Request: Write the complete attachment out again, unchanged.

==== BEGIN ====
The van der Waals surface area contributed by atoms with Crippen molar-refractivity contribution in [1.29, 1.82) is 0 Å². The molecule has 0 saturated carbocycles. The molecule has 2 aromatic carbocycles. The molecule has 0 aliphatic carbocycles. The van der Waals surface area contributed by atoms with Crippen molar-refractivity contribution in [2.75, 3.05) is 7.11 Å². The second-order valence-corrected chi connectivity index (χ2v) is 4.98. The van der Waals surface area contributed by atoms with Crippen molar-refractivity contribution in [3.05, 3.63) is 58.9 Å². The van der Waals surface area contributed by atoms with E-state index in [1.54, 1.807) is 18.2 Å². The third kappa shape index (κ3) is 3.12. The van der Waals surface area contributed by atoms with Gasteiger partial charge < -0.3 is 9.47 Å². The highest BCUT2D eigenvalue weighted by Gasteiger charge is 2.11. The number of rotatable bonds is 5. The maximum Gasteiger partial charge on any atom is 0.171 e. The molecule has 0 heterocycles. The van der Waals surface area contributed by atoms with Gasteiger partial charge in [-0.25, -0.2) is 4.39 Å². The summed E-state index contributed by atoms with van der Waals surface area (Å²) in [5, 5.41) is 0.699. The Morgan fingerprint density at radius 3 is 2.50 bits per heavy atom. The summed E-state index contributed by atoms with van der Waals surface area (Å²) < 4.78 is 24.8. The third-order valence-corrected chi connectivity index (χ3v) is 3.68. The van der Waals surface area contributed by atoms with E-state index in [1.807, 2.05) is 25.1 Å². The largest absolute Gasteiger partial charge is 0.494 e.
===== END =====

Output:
The van der Waals surface area contributed by atoms with Crippen molar-refractivity contribution in [1.29, 1.82) is 0 Å². The molecule has 0 saturated carbocycles. The molecule has 2 aromatic carbocycles. The molecule has 0 aliphatic carbocycles. The van der Waals surface area contributed by atoms with Crippen molar-refractivity contribution in [2.75, 3.05) is 7.11 Å². The second-order valence-corrected chi connectivity index (χ2v) is 4.98. The van der Waals surface area contributed by atoms with Crippen molar-refractivity contribution in [3.05, 3.63) is 58.9 Å². The van der Waals surface area contributed by atoms with E-state index in [1.54, 1.807) is 18.2 Å². The third kappa shape index (κ3) is 3.12. The van der Waals surface area contributed by atoms with Gasteiger partial charge < -0.3 is 9.47 Å². The highest BCUT2D eigenvalue weighted by Gasteiger charge is 2.11. The number of rotatable bonds is 5. The maximum Gasteiger partial charge on any atom is 0.171 e. The molecule has 0 heterocycles. The van der Waals surface area contributed by atoms with Gasteiger partial charge in [-0.25, -0.2) is 4.39 Å². The summed E-state index contributed by atoms with van der Waals surface area (Å²) in [5, 5.41) is 0.699. The Morgan fingerprint density at radius 3 is 2.50 bits per heavy atom. The summed E-state index contributed by atoms with van der Waals surface area (Å²) < 4.78 is 24.8. The third-order valence-corrected chi connectivity index (χ3v) is 3.68. The van der Waals surface area contributed by atoms with E-state index in [1.807, 2.05) is 25.1 Å². The largest absolute Gasteiger partial charge is 0.494 e.